Book Image

Hands-On Dependency Injection in Go

By : Corey Scott
Book Image

Hands-On Dependency Injection in Go

By: Corey Scott

Overview of this book

Hands-On Dependency Injection in Go takes you on a journey, teaching you about refactoring existing code to adopt dependency injection (DI) using various methods available in Go. Of the six methods introduced in this book, some are conventional, such as constructor or method injection, and some unconventional, such as just-in-time or config injection. Each method is explained in detail, focusing on their strengths and weaknesses, and is followed with a step-by-step example of how to apply it. With plenty of examples, you will learn how to leverage DI to transform code into something simple and flexible. You will also discover how to generate and leverage the dependency graph to spot and eliminate issues. Throughout the book, you will learn to leverage DI in combination with test stubs and mocks to test otherwise tricky or impossible scenarios. Hands-On Dependency Injection in Go takes a pragmatic approach and focuses heavily on the code, user experience, and how to achieve long-term benefits through incremental changes. By the end of this book, you will have produced clean code that’s easy to test.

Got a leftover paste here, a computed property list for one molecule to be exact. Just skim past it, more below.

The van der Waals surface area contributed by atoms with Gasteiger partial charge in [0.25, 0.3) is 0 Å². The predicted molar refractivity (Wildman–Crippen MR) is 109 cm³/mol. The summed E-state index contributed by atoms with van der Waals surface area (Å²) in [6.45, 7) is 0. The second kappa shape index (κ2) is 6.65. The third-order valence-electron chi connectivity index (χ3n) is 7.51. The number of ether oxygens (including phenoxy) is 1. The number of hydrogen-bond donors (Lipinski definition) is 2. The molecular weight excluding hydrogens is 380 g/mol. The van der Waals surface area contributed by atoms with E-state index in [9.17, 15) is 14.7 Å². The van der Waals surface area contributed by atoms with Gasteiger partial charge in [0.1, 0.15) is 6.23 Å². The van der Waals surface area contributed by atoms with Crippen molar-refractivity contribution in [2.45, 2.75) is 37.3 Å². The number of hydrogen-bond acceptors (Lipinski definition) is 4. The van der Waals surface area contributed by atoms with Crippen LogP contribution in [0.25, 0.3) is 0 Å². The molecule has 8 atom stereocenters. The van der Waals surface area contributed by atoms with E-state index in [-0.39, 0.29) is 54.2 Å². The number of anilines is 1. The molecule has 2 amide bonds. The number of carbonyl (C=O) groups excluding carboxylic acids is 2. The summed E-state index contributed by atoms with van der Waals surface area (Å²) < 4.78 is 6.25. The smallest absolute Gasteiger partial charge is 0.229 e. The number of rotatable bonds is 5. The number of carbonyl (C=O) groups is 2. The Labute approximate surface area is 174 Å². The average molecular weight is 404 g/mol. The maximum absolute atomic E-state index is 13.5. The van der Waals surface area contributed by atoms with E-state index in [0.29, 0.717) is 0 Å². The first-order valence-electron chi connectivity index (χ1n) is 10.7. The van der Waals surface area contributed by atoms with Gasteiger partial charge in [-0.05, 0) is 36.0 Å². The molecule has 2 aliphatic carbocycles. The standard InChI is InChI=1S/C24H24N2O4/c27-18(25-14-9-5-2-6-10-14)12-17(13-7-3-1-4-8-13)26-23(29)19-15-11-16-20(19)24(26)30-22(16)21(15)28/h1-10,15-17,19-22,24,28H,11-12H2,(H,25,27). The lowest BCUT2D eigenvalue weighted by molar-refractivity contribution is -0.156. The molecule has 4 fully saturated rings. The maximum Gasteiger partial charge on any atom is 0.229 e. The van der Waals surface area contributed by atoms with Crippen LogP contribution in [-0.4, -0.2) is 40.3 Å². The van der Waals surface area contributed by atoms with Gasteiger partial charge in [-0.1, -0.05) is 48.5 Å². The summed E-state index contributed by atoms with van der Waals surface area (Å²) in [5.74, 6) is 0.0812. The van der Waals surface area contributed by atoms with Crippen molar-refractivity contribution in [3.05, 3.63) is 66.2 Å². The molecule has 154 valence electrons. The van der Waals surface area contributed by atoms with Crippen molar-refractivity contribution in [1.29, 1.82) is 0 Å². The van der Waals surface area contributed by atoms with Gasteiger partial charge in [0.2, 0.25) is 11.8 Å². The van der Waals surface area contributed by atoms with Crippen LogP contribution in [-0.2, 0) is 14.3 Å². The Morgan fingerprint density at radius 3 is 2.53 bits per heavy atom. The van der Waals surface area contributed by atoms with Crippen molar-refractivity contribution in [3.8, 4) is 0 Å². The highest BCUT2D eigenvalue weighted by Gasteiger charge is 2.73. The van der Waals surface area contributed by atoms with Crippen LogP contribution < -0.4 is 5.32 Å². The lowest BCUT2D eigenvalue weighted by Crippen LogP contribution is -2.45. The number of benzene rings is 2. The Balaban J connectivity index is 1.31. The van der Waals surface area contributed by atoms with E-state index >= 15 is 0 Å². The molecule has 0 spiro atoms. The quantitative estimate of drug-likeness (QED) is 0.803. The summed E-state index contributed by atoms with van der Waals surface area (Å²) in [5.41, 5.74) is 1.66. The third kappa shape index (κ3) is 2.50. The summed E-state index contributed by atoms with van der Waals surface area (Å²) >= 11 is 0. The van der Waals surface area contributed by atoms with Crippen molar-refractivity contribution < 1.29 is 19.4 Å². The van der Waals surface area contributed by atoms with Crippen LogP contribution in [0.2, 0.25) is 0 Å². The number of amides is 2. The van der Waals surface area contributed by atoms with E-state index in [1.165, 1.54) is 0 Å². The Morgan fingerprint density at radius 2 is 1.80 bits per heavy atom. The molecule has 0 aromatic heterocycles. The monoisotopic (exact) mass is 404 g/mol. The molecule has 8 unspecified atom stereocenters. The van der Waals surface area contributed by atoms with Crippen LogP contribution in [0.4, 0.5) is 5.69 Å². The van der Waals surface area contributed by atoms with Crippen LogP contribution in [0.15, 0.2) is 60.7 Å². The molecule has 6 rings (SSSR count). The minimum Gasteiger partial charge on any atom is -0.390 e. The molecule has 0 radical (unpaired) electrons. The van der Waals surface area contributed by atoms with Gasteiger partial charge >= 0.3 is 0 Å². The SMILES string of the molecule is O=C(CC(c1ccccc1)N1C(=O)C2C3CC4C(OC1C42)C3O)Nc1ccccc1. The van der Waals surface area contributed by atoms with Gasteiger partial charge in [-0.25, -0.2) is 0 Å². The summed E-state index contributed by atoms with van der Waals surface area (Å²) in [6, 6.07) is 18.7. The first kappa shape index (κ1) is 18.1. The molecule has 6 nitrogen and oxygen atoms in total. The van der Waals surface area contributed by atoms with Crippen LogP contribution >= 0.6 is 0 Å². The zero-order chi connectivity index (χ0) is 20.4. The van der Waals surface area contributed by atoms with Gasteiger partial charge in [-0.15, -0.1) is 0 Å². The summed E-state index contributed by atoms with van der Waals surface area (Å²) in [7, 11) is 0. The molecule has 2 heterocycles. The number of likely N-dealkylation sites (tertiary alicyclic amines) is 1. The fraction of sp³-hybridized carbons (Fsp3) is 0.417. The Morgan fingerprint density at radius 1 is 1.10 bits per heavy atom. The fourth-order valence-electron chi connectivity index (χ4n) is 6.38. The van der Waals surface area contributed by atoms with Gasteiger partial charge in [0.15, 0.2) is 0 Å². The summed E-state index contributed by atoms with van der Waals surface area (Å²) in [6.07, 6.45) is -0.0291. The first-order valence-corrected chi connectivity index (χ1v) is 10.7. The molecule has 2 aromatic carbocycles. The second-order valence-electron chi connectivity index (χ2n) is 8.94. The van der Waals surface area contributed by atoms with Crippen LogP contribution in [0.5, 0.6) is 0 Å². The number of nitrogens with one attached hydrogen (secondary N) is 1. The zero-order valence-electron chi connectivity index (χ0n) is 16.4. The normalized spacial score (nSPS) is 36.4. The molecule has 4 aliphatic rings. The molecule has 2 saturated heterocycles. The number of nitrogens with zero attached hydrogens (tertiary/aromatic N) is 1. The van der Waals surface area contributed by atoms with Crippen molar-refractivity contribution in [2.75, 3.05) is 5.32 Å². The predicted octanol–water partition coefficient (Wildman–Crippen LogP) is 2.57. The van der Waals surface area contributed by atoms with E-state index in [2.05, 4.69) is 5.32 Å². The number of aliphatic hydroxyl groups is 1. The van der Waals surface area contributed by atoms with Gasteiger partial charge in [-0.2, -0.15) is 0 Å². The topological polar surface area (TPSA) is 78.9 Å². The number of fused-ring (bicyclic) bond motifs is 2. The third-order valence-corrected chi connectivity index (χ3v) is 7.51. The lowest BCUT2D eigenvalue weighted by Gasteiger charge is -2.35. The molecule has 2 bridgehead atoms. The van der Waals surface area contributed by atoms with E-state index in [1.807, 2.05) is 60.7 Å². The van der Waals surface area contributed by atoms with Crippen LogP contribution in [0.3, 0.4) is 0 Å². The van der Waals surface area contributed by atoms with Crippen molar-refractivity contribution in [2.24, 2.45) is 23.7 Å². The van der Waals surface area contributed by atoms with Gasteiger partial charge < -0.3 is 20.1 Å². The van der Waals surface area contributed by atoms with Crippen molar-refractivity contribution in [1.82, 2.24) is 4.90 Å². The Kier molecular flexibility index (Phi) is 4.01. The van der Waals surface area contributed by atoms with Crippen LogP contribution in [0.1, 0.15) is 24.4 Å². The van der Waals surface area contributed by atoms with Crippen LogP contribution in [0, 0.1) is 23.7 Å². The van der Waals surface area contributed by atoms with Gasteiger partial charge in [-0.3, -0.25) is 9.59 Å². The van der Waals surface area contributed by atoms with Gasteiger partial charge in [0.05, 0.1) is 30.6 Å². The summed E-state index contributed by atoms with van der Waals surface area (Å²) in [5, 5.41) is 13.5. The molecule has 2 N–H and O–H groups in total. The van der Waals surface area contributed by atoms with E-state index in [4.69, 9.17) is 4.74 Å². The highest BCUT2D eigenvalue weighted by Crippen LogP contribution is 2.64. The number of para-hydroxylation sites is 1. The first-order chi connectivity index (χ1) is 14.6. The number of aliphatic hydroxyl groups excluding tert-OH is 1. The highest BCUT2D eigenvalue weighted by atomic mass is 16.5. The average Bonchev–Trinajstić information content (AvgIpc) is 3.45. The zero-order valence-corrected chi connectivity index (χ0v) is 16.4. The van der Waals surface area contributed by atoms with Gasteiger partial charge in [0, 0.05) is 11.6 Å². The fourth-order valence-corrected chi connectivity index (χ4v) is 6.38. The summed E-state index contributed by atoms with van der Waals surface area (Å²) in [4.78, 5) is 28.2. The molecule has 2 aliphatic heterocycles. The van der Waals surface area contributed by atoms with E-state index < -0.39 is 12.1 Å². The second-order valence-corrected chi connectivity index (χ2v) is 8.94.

Table of Contents (15 chapters)

Chapter 3, Coding for User Experience

1. Why is the usability of code important?

Good UX is not nearly as apparent as bad UX. This is because when UX is good, it just works.

Typically, the more complicated, obfuscated, or unusual a piece code is, the harder it is to understand. The harder code is to follow, the harder it is to maintain or extend and the higher the chance of mistakes being made.

2. Who benefits the most from code with great UX?

As programmers, we are both the creators and greatest users of our code; it is, therefore, our colleagues and ourselves that benefit most.


3. How do you construct good UX?

The best UXes are intuitive and natural to their users. The key, therefore, is to try to think as your users do. Chances are that the code you write will make sense and hopefully be natural to you, but can you say the same for the rest of your team?

In this chapter...